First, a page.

Newport, R.I - The U.S. Naval War College hosted the virtual conference National Security Significance of a Change Climate: Risk and Resilience in the 21st Century on January 8. The conference explored the national security and economic implications of climate change on the current and future security landscape and explored the strategic, operational and fiscal aspects of the changing climate for the Department of Defense (DOD). The conference included panels on global power competition, state fragility, domestic response, defense infrastructure and competition in the oceans and maritime environment.
“The effects of the receding ice in the Arctic are real and are accelerating in every part of the world. We see the transformation of the navigable and competitive theater that will have an enormous impact on the balance of power and on commerce throughout the world. That’s why we are releasing the Department of the Navy’s strategic Arctic Blueprint, establishing the groundwork for durable and lasting capabilities in that emerging theater,” said Secretary of the Navy Kenneth Braithwaite. “In austere arctic environment, it provides naval forces an opportunity to exploit key terrain to improve the security of sea lines of communications.”
The focal point of the conference centered on a variety of topics related to climate change. The conference was based on science available through NASA, NOAA and DOD, informed by risk assessments from the intelligence community, and addressed Congress’ various climate security questions. In addition, it discussed the increased use of military forces for domestic response, building resilience of defense infrastructure, and the corresponding impacts on training and readiness.
“Advancing U.S. economic, technological, environmental, security and defense interests in this internationally competitive environment requires a deeper understanding of the ‘blue’ or ocean economy and how that connects to the U.S. naval and national security concerns,” said Cmdr. Andrea H. Cameron, director, Climate and Human Security Studies Group at the Naval War College. “The event is a call to action in considering the many ways the changing climate impacts national security interests at home and abroad.”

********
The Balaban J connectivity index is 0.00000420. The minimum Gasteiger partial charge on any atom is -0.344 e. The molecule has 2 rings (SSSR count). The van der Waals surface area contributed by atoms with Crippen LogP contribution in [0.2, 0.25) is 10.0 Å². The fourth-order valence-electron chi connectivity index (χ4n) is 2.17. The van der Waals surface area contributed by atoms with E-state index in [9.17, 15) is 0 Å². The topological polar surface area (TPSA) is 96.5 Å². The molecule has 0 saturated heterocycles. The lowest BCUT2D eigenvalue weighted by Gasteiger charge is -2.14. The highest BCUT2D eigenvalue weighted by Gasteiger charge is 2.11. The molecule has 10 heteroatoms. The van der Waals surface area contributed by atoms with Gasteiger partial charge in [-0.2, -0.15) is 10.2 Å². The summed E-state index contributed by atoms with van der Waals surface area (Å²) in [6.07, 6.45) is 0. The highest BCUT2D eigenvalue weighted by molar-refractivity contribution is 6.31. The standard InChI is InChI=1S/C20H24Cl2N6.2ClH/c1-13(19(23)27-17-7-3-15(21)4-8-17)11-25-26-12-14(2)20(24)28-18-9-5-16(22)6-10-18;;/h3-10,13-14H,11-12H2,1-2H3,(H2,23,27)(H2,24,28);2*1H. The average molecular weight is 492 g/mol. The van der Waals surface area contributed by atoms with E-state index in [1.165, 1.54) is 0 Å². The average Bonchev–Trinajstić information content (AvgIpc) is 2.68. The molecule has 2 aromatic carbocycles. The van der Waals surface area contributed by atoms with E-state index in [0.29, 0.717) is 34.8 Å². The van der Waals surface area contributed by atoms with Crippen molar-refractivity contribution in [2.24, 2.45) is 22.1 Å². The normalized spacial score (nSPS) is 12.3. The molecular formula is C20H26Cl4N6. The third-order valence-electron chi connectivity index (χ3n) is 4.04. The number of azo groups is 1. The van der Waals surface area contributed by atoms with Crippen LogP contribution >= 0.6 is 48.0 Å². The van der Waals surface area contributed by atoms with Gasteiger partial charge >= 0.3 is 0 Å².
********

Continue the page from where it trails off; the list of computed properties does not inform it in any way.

One of the distinguished panelists at the conference, Sherri Goodman, discussed the impact of climate change on national security and the department of defense.
“The Department of Defense has already made important investments in clean energy, from solar-powered housing to microgrids and renewables for remotely-deployed forces,” said Sherri Goodman, Secretary General of the International Military Council on Climate and Security. “Now, the Defense Department can lead by example in its strategy and force plans, engagements with other militaries, and in clean energy and resilient infrastructure. By doing so, the U.S. military will not only improve the ability of our men and women to be the best fighting force in the world but will also show the world that we are prepared to climatize our security policies.”
Panelists also stressed how climate change will affect the Navy.
“As we saw in the conference, climate change impacts the Navy in multiple ways. From the impact of sea-level rise, recurrent flooding and extreme weather on coastal bases to the emerging strategic requirements of the opening Arctic, it should be second nature for the Navy to lean forward on this issue,” said Jon Conger, director of the Center for Climate and Security.
The timing of the conference supports a winter elective course “Climate Change and National Security,” which runs from November 2020 through February 2021.
The conference is now available on NWC’s YouTube channel, https://www.youtube.com/user/usnavalwarcollege.